Penguin: Habitat, Characteristics, and Special Features
Penguin, of the order Sphenisciformes, comprises 18 different species. These species consist of marine birds which are flightless and inhabit the Southern Hemisphere only. We often wonder about “what is a penguin’s habitat?”. The majority of these 18 species do not live in only Antarctica, but penguin habitat is the regions between latitudes 45° and 60° S. They breed on the islands. A few of the penguin habitat is in the temperate regions. And, one of the species, the Galapagos penguin, with the scientific name Spheniscus mendiculus, lives at the Equator.
General Penguin Features
Penguin animal is endeared by people worldwide because of its stocky, short-legged appearance. Among other penguin characteristics, their height ranges from around 14inches or 35cms and weight ranges from approximately 2pounds or 1kg in the fairy, or the blue penguin, the Eudyptula minor to 45inches or 115cms and 55 to 90pounds or 25 to 40kgs in the emperor penguin, the Aptenodytes forsteri. One of the significant penguin features is its colour. Most of the penguins are black in colour on their backs and white underneath. Often lines of black runs across their upper breasts and have white spots on the head. Very rarely they have colour. It is limited to yellow or red irises in certain species. Few of them sport red feet or beaks. Three species of Eudyptes have yellow brown tufts. The emperor and king penguins have yellow and orange on the breast, neck, and head.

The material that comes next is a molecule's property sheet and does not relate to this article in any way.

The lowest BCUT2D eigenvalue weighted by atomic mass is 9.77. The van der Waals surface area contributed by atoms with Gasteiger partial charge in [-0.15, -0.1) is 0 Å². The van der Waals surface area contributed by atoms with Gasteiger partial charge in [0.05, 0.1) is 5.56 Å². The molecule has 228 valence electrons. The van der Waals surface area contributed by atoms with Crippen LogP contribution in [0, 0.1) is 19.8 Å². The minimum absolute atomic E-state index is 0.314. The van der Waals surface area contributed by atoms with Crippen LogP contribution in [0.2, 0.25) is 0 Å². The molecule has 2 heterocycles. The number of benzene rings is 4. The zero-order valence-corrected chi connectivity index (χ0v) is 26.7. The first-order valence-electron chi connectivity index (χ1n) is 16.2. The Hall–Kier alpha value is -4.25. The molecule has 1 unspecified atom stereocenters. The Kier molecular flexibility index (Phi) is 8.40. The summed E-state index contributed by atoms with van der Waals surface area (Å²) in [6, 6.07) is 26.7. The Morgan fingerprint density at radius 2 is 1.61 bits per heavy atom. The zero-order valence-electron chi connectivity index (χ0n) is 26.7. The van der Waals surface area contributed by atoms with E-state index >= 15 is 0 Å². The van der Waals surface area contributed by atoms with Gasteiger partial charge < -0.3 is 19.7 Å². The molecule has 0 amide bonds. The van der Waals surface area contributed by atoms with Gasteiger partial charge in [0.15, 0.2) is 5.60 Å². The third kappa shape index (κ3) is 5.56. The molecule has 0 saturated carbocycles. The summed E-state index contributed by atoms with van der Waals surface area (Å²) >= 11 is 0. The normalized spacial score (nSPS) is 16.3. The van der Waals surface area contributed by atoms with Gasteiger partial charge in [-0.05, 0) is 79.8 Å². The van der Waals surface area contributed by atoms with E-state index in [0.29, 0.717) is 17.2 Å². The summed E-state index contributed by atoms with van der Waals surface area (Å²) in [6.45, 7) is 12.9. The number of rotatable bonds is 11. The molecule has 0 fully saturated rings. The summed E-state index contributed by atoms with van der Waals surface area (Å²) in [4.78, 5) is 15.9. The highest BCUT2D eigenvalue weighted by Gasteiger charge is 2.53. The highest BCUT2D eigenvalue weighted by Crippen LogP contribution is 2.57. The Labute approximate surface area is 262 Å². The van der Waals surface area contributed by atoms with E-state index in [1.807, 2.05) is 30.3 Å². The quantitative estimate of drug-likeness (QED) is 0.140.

The total population of the emperor penguin and some other species is estimated to be in the hundreds of thousands. But most of the other species of smaller penguins are in millions. Massive breeding colonies on islands, some of which swarm with hundreds of thousands of nesting pairs, amount to an enormous potential resource for food, but the economic significance of the penguin animal is negligible. The seal hunters and the whalers from the nineteenth century visited some of the colonies for eggs and meat. A penguin-oil industry had once taken a large population of these birds. However, by the beginning of the 20th century, that exploitation was not profitable anymore. Most of the colonies were left alone. Some of the colonies were actively protected too. As a result of the decimation of the Antarctic whales in the mid 20th century apparently, some of the penguin species are now growing in numbers. The Antarctic whales and these penguins used to feed on the same minute crustaceans, or the krill. The populations of penguins are highly vulnerable to climate changes and the ocean-temperature changes, including the changes due to global warming. The depletion of the populations of local fish by humans too affects the penguin animal.
Natural History of the Penguin Vertebrate Group
A lot of features of penguin life cycle differ with the size of the body and the geographic distribution- the chronology of breeding also might differ within a species according to the latitude. Most of the species breed only once every year. Few of the species also breed twice in a year, e.g., the blue penguin and the African penguin or Spheniscus demersus and probably some other members of this genus. The king penguin breeds two times in three years. The king and the emperor penguins lay one egg and all of the others lay two or sometimes three eggs. The southern spring or summer is the beginning of the breeding season for most penguins. King penguins have a cycle of 14 to 18 months. The duration of a particular pair depends on the failure or success of the last attempt at breeding. For some of the gentoo penguin or Pygoscelis papua populations winter is the breeding season. Autumn marks the beginning of breeding for the emperor penguin, apparently timed in a way so that after the long developmental duration the young is produced in midsummer, when the chances of survival are greatest for them.